Glamorgan sausages: history and recipe

Glamorgan sausages enter into the most traditional Welsh foods. Sausage in Welsh is selsigen (plural selsig) so in Wales they are called Selsig Morgannwg. They have sometimes been called “poor man’s sausages”, because they are meat-free and are also a way to use up stale bread. Thus they are a great idea for anyone looking for cheap veggie recipes. Read the rest of this entry »

Routes up Pen y Fan (2907 ft) , Brecon Beacons

Highest peak in South Wales

This article describes walking routes to the summit of Pen y Fan, which is one of the three most iconic Welsh mountains, Cadair Idris and Snowdon being the others. Read the rest of this entry »

Walking to the summit of Cader Idris

Cader Idris (or more correctly Cadair Idris) is justifiably the second most-popular mountain in Wales after Snowdon. It is actually a ridge, 6.5 miles long, at the southern end of the Snowdonia National Park. The summit itself is called Pen y Gadair and is 2930 ft high. There are a number of approaches to the summit.

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Snowdon: Names and Legends

The highest mountain in Wales

This post gives some lore and facts about the highest peak in the UK outside of Scotland. There are six official routes for walking to the top of Snowdon, which are described in other posts (links at the bottom of this post). They vary in difficulty, so with the right choice, this mountain can offer the desired level of challenge to most walkers. For those not able to make the ascent on foot, it is also possible to reach the summit of Snowdon using the mountain train, details of which are given below.

Sunrise over Snowdon By Sebholland (Own work) [CC-BY-SA-3.0] [CC-BY-SA-3.0 or GFDL], via Wikimedia Commons

Sunrise over Snowdon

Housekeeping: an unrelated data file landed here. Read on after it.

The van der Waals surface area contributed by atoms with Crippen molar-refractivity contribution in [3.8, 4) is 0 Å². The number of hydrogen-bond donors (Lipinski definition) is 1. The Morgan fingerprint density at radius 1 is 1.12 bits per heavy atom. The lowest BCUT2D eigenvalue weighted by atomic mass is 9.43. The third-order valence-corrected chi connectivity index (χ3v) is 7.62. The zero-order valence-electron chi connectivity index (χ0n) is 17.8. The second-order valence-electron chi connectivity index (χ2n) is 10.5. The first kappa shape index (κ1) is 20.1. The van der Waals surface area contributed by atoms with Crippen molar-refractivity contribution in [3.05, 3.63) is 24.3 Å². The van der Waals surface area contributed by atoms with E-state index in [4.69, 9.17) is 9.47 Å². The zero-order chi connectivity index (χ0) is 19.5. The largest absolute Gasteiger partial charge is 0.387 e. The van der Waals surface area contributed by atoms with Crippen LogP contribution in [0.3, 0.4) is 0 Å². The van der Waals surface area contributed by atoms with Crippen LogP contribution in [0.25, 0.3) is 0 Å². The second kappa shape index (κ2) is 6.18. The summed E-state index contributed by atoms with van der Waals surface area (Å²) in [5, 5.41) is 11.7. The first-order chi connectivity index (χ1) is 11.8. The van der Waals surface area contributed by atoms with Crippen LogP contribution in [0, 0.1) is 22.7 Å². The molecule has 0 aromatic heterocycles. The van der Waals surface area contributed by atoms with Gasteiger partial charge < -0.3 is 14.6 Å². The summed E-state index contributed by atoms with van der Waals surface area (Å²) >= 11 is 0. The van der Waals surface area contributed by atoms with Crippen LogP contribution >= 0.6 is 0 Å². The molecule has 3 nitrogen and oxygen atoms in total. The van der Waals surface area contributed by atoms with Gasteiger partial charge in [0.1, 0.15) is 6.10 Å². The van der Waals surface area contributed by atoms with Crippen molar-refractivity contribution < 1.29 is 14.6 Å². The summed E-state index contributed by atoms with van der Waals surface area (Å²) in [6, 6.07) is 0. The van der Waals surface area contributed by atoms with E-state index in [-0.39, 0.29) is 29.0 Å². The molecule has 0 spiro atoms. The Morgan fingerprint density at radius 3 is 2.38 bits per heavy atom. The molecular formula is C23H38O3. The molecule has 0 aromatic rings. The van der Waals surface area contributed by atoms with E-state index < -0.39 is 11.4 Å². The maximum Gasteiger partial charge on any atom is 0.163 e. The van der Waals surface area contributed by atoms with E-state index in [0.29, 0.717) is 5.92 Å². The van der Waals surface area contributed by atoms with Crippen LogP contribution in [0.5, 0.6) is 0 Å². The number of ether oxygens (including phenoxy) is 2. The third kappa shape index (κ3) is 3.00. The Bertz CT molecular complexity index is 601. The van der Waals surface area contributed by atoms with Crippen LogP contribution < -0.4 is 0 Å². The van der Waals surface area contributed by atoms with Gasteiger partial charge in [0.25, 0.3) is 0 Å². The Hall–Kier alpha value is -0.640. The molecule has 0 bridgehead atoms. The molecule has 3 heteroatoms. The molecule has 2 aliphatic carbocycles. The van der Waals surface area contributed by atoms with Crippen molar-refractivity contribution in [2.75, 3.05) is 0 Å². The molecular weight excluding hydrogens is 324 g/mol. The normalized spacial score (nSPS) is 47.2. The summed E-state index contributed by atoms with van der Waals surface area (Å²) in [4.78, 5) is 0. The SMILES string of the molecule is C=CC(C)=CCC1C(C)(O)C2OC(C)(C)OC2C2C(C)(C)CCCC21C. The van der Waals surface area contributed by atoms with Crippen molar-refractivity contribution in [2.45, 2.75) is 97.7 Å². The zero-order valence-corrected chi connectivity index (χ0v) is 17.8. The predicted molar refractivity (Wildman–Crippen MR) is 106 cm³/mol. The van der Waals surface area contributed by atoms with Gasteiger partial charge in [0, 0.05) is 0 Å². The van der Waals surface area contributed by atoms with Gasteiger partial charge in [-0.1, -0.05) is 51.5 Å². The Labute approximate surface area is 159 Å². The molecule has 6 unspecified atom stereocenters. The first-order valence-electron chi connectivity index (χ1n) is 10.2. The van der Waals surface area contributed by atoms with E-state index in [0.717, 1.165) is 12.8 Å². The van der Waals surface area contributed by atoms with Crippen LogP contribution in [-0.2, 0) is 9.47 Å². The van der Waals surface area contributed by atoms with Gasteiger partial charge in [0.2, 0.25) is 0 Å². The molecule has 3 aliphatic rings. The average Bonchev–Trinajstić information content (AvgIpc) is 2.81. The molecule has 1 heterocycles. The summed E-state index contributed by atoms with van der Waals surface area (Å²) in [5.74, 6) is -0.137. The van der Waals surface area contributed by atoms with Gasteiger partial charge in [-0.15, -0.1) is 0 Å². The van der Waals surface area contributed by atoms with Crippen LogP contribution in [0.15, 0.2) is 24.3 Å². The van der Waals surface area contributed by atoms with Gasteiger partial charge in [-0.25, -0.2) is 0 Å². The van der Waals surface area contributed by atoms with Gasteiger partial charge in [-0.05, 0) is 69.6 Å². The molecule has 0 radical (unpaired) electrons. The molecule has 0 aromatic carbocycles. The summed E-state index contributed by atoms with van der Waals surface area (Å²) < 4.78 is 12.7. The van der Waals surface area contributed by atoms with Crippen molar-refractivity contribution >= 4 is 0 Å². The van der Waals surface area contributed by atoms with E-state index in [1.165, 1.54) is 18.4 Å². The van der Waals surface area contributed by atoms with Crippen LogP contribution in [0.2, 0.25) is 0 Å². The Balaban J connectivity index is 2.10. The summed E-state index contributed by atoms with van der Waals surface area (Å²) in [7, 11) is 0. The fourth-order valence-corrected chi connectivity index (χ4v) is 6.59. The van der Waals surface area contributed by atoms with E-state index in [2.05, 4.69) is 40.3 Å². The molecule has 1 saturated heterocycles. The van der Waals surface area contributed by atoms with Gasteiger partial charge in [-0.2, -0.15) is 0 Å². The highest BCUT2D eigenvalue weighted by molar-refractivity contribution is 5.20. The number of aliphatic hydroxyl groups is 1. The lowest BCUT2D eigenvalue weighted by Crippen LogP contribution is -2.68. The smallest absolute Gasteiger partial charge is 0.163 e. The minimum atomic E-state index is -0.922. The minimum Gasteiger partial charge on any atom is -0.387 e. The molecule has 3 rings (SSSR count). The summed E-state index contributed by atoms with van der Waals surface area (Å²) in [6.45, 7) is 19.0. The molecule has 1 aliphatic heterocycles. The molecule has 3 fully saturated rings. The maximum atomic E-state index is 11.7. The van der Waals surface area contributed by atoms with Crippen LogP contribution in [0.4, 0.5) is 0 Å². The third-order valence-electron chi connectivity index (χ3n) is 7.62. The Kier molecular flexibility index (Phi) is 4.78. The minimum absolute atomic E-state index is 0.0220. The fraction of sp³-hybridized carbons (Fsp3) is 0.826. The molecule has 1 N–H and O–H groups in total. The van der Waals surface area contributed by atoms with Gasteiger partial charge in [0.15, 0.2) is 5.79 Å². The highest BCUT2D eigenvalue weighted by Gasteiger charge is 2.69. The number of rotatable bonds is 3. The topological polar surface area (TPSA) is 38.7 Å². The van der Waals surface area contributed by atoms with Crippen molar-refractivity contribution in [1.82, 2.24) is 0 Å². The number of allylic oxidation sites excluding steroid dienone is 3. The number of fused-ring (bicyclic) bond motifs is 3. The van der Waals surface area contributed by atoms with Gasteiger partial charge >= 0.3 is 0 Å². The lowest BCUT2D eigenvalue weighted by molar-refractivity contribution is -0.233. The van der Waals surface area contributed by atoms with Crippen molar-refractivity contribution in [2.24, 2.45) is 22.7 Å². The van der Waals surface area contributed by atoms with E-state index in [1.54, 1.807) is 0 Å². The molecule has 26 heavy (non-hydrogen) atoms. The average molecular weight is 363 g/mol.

By Sebholland (Own work) [CC-BY-SA-3.0 or GFDL], via Wikimedia Commons

Names and legends

Like many places in Wales, Snowdon has associations with the Arthurian legends. Some variants of these stories have Arthur disappearing into the mist wreathing the mountain after being mortally wounded by an arrow at the Bwlch y Saethau (Pass of Arrows). Read the rest of this entry »

How to keep safe when walking in the Welsh mountains

The weather in Wales can be treacherous. It is possible to start walking in brilliant sunshine and suddenly be faced with a heavy mist and/or lashing rain. The temperature up in the mountains is often about 10°C (18°C F) lower than in the valleys, and wind-chill will make it even colder. Do not underestimate the risk of exposure and the dangers of losing your way in the mist. Learn how to be safe. Read the rest of this entry »

Walking to the top of Snowdon: Llanberis Path and Snowdon Ranger Path

There are six main walking routes up Snowdon. This post describes the two easiest paths, namely the Snowdon Ranger Path and the Llanberis Path.Walking times are estimated by many authors to be about 6 hours, but if you are less experienced at hill walking, I recommend assuming that a full day will be needed. Read the rest of this entry »